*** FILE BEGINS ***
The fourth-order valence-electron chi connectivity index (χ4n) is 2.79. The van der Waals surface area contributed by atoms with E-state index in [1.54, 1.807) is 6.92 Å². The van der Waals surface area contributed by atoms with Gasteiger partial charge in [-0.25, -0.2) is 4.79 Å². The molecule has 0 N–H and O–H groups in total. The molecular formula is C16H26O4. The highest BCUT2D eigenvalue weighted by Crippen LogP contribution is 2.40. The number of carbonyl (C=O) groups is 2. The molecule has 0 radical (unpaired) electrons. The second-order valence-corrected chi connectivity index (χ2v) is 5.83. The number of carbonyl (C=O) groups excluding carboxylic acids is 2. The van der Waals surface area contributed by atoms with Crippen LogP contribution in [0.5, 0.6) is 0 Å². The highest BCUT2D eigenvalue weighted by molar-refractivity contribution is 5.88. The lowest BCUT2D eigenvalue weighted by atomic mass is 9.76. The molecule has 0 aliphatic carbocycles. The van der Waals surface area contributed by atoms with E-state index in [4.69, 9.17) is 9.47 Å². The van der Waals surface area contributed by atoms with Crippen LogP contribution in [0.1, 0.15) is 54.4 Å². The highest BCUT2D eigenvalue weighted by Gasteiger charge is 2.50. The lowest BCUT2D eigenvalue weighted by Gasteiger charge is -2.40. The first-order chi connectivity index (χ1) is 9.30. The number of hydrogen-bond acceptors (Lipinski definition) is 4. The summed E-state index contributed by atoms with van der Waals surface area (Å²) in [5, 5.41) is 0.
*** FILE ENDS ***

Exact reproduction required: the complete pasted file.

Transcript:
The fourth-order valence-electron chi connectivity index (χ4n) is 2.79. The van der Waals surface area contributed by atoms with E-state index in [1.54, 1.807) is 6.92 Å². The van der Waals surface area contributed by atoms with Gasteiger partial charge in [-0.25, -0.2) is 4.79 Å². The molecule has 0 N–H and O–H groups in total. The molecular formula is C16H26O4. The highest BCUT2D eigenvalue weighted by Crippen LogP contribution is 2.40. The number of carbonyl (C=O) groups is 2. The molecule has 0 radical (unpaired) electrons. The second-order valence-corrected chi connectivity index (χ2v) is 5.83. The number of carbonyl (C=O) groups excluding carboxylic acids is 2. The van der Waals surface area contributed by atoms with Crippen LogP contribution in [0.5, 0.6) is 0 Å². The highest BCUT2D eigenvalue weighted by molar-refractivity contribution is 5.88. The lowest BCUT2D eigenvalue weighted by atomic mass is 9.76. The molecule has 0 aliphatic carbocycles. The van der Waals surface area contributed by atoms with E-state index in [4.69, 9.17) is 9.47 Å². The van der Waals surface area contributed by atoms with Crippen LogP contribution in [0.1, 0.15) is 54.4 Å². The highest BCUT2D eigenvalue weighted by Gasteiger charge is 2.50. The lowest BCUT2D eigenvalue weighted by Gasteiger charge is -2.40. The first-order chi connectivity index (χ1) is 9.30. The number of hydrogen-bond acceptors (Lipinski definition) is 4. The summed E-state index contributed by atoms with van der Waals surface area (Å²) in [5, 5.41) is 0.